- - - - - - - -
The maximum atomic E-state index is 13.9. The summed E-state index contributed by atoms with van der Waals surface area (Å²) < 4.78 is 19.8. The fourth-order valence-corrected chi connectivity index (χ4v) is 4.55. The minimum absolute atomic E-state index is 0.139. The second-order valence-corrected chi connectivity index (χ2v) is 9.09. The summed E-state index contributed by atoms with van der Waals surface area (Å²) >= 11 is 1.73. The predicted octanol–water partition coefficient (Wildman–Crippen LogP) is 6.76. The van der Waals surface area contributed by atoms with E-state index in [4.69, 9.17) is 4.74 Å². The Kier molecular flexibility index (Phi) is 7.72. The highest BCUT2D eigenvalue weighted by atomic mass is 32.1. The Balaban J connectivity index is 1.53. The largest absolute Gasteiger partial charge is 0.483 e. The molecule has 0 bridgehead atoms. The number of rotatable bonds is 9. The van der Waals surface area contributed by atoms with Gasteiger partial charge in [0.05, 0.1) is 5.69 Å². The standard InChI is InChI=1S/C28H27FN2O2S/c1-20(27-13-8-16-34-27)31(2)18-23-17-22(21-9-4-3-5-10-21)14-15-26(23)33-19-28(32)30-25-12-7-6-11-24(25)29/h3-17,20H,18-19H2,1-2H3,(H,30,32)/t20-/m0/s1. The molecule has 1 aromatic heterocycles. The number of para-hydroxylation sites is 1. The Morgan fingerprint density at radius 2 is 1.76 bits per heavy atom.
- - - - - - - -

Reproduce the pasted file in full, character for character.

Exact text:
The maximum atomic E-state index is 13.9. The summed E-state index contributed by atoms with van der Waals surface area (Å²) < 4.78 is 19.8. The fourth-order valence-corrected chi connectivity index (χ4v) is 4.55. The minimum absolute atomic E-state index is 0.139. The second-order valence-corrected chi connectivity index (χ2v) is 9.09. The summed E-state index contributed by atoms with van der Waals surface area (Å²) >= 11 is 1.73. The predicted octanol–water partition coefficient (Wildman–Crippen LogP) is 6.76. The van der Waals surface area contributed by atoms with E-state index in [4.69, 9.17) is 4.74 Å². The Kier molecular flexibility index (Phi) is 7.72. The highest BCUT2D eigenvalue weighted by atomic mass is 32.1. The Balaban J connectivity index is 1.53. The largest absolute Gasteiger partial charge is 0.483 e. The molecule has 0 bridgehead atoms. The number of rotatable bonds is 9. The van der Waals surface area contributed by atoms with Gasteiger partial charge in [0.05, 0.1) is 5.69 Å². The standard InChI is InChI=1S/C28H27FN2O2S/c1-20(27-13-8-16-34-27)31(2)18-23-17-22(21-9-4-3-5-10-21)14-15-26(23)33-19-28(32)30-25-12-7-6-11-24(25)29/h3-17,20H,18-19H2,1-2H3,(H,30,32)/t20-/m0/s1. The molecule has 1 aromatic heterocycles. The number of para-hydroxylation sites is 1. The Morgan fingerprint density at radius 2 is 1.76 bits per heavy atom.